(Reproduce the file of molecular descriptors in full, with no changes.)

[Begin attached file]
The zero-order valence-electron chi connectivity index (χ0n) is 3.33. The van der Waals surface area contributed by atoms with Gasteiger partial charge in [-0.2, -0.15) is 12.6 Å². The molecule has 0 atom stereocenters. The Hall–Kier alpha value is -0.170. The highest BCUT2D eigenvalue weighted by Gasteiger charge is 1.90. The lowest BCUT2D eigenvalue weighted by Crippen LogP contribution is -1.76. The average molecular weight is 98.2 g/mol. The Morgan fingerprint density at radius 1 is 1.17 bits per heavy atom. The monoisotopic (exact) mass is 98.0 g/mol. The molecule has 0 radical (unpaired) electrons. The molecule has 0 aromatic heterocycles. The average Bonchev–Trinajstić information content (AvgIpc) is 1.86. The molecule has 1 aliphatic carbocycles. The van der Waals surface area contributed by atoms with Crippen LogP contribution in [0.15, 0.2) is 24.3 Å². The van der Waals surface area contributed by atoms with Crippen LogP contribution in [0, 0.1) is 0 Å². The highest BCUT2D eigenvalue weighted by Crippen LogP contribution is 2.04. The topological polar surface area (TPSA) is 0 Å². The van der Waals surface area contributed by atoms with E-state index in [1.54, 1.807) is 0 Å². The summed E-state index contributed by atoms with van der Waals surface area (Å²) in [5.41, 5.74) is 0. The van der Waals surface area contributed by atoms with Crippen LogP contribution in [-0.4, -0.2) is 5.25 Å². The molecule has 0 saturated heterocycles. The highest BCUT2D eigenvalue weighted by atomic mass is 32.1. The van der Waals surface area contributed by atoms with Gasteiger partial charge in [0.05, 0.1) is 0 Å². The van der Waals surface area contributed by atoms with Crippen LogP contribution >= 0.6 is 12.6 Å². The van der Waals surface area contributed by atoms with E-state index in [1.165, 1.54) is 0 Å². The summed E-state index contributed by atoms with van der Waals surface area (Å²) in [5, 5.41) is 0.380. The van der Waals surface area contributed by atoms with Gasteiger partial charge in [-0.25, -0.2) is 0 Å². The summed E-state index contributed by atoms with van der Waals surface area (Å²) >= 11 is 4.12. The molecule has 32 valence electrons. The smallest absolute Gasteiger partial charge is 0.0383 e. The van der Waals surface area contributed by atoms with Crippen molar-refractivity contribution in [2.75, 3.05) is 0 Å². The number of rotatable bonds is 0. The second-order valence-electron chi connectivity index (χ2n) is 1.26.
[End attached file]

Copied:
The zero-order valence-electron chi connectivity index (χ0n) is 3.33. The van der Waals surface area contributed by atoms with Gasteiger partial charge in [-0.2, -0.15) is 12.6 Å². The molecule has 0 atom stereocenters. The Hall–Kier alpha value is -0.170. The highest BCUT2D eigenvalue weighted by Gasteiger charge is 1.90. The lowest BCUT2D eigenvalue weighted by Crippen LogP contribution is -1.76. The average molecular weight is 98.2 g/mol. The Morgan fingerprint density at radius 1 is 1.17 bits per heavy atom. The monoisotopic (exact) mass is 98.0 g/mol. The molecule has 0 radical (unpaired) electrons. The molecule has 0 aromatic heterocycles. The average Bonchev–Trinajstić information content (AvgIpc) is 1.86. The molecule has 1 aliphatic carbocycles. The van der Waals surface area contributed by atoms with Crippen LogP contribution in [0.15, 0.2) is 24.3 Å². The van der Waals surface area contributed by atoms with Crippen LogP contribution in [0, 0.1) is 0 Å². The highest BCUT2D eigenvalue weighted by Crippen LogP contribution is 2.04. The topological polar surface area (TPSA) is 0 Å². The van der Waals surface area contributed by atoms with E-state index in [1.54, 1.807) is 0 Å². The summed E-state index contributed by atoms with van der Waals surface area (Å²) in [5.41, 5.74) is 0. The van der Waals surface area contributed by atoms with Crippen LogP contribution in [-0.4, -0.2) is 5.25 Å². The molecule has 0 saturated heterocycles. The highest BCUT2D eigenvalue weighted by atomic mass is 32.1. The van der Waals surface area contributed by atoms with Gasteiger partial charge in [0.05, 0.1) is 0 Å². The van der Waals surface area contributed by atoms with Crippen LogP contribution >= 0.6 is 12.6 Å². The van der Waals surface area contributed by atoms with E-state index in [1.165, 1.54) is 0 Å². The summed E-state index contributed by atoms with van der Waals surface area (Å²) in [5, 5.41) is 0.380. The van der Waals surface area contributed by atoms with Gasteiger partial charge in [-0.25, -0.2) is 0 Å². The summed E-state index contributed by atoms with van der Waals surface area (Å²) >= 11 is 4.12. The molecule has 32 valence electrons. The smallest absolute Gasteiger partial charge is 0.0383 e. The van der Waals surface area contributed by atoms with Crippen molar-refractivity contribution in [2.75, 3.05) is 0 Å². The number of rotatable bonds is 0. The second-order valence-electron chi connectivity index (χ2n) is 1.26.